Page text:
Federal Court resolves debate about annual leave loading
Since 2010 there has been ongoing confusion about
whether annual leave loading (and other payments associated with
annual leave) must be paid to employees upon termination of their
The Fair Work Act 2009 (Cth) requires an employer to
pay an employee during a period of paid annual leave at their base
rate of pay for the ordinary hours, which would have been worked
during the period.
The Act also requires that when paying out accrued annual leave
upon termination of employment, the employer must pay the amount
that would have been payable had the employee taken that period of
leave during employment.
Despite this, some modern awards and enterprise agreements
contain clauses requiring payment of annual leave loading (or other
additional payments) during annual leave but not when paying out
accrued annual leave upon termination of employment.
In the recent decision of Centennial Northern Mining
Services Pty Ltd. v CFMEU (No. 2)  FCA 136 the Federal
Court determined that Centennial's employees who were covered
by the relevant enterprise agreement were entitled to annual leave
loading (and other payments associated with annual leave) upon
termination of their employment. This was despite the enterprise
agreement stating that upon termination of employment, employees
were only entitled to payment of accrued annual leave based on
their ordinary rate of pay plus an average of their bonus.
The Federal Court found that the provisions of the Act meant
that an employee should not suffer a reduction in the value of
unpaid annual leave if employment comes to an end while paid annual
leave remains undertaken.
The Federal Court also found that the provision in
Centennial's enterprise agreement in relation to payment of
unused annual leave had no effect because it operated in a way that
excludes the operation of the Act. Therefore, upon termination of
employment, employees covered by Centennial's enterprise
agreement are entitled to be paid out their accrued annual leave at
the same rate they would have been entitled to if they had taken
the leave during employment.
What does this mean for employers?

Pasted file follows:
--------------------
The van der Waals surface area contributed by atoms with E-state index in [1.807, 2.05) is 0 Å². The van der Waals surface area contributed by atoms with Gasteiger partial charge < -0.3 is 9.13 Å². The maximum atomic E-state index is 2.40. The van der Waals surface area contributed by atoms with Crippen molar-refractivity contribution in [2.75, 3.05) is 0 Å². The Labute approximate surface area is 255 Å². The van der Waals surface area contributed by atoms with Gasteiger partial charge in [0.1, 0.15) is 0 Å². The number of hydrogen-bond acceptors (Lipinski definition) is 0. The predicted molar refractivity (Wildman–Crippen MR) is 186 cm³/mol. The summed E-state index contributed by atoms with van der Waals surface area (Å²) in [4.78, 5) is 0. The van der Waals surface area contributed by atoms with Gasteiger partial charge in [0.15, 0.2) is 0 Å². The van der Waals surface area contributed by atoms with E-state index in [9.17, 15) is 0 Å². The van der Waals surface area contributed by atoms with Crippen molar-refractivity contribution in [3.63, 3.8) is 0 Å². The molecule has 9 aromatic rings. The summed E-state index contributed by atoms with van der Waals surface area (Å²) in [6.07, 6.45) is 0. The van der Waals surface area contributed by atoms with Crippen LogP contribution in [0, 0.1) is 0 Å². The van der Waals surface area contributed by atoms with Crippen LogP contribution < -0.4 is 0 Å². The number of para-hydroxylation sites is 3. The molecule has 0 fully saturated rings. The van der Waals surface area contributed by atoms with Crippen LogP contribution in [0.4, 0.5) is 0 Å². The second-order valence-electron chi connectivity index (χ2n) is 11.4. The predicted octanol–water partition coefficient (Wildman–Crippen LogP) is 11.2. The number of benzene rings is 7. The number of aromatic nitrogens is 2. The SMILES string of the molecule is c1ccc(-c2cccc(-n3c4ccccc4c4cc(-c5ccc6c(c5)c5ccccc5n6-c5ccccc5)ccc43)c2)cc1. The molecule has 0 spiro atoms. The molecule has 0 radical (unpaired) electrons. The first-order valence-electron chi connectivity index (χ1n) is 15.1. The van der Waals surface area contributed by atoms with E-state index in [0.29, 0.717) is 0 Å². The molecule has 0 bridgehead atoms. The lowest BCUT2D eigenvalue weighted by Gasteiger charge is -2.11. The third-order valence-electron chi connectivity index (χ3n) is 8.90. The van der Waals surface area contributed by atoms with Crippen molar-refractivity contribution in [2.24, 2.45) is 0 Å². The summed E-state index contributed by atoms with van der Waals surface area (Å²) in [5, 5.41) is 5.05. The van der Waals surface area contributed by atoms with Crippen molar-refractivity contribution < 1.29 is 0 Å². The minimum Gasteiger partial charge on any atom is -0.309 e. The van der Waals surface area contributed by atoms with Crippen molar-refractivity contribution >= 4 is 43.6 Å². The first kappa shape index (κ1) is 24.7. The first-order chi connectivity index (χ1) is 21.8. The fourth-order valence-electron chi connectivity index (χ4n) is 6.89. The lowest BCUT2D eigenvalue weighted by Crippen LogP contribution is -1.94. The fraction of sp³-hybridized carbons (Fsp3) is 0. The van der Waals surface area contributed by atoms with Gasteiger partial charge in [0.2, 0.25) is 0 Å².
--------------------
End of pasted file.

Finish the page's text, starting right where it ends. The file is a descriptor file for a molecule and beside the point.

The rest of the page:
For the moment, this means that despite what is in an agreement
or award, upon termination of employment an employee is entitled to
payment for accrued but unused annual leave and, if applicable,
annual leave loading.
The Fair Work Amendment Bill 2014 proposes to amend the Act so
that accrued but untaken annual leave is required to be paid at the
employee's base rate of pay. If this amendment is passed, then
upon termination of employment, employees will only be entitled to
payment of annual leave loading if their award, agreement or
contract requires it.
Winner – EOWA Employer of Choice for Women Citation 2009,
2010, 2011 and 2012
Winner – ALB Gold Employer of Choice 2011 and 2012
Finalist – ALB Australasian Law Awards 2008, 2010, 2011 and
2012 (Best Brisbane Firm)
Winner – BRW Client Choice Awards 2009 and 2010 - Best
Australian Law Firm (revenue less than $50m)
The content of this article is intended to provide a general
guide to the subject matter. Specialist advice should be sought
about your specific circumstances.
To print this article, all you need is to be registered on Mondaq.com.
Click to Login as an existing user or Register so you can print this article.
Long experience representing many of Australia's leading employers has taught us that in employment litigation the identity of an employee's representative is a major factor in how employee litigation runs.
Australian employees receive certain entitlements (such as annual leave and superannuation) where contractors do not.
Some comments from our readers… “The articles are extremely timely and highly applicable” “I often find critical information not available elsewhere” “As in-house counsel, Mondaq’s service is of great value”
Register for Access and our Free Biweekly Alert for
This service is completely free. Access 250,000 archived articles from 100+ countries and get a personalised email twice a week covering developments (and yes, our lawyers like to think you’ve read our Disclaimer).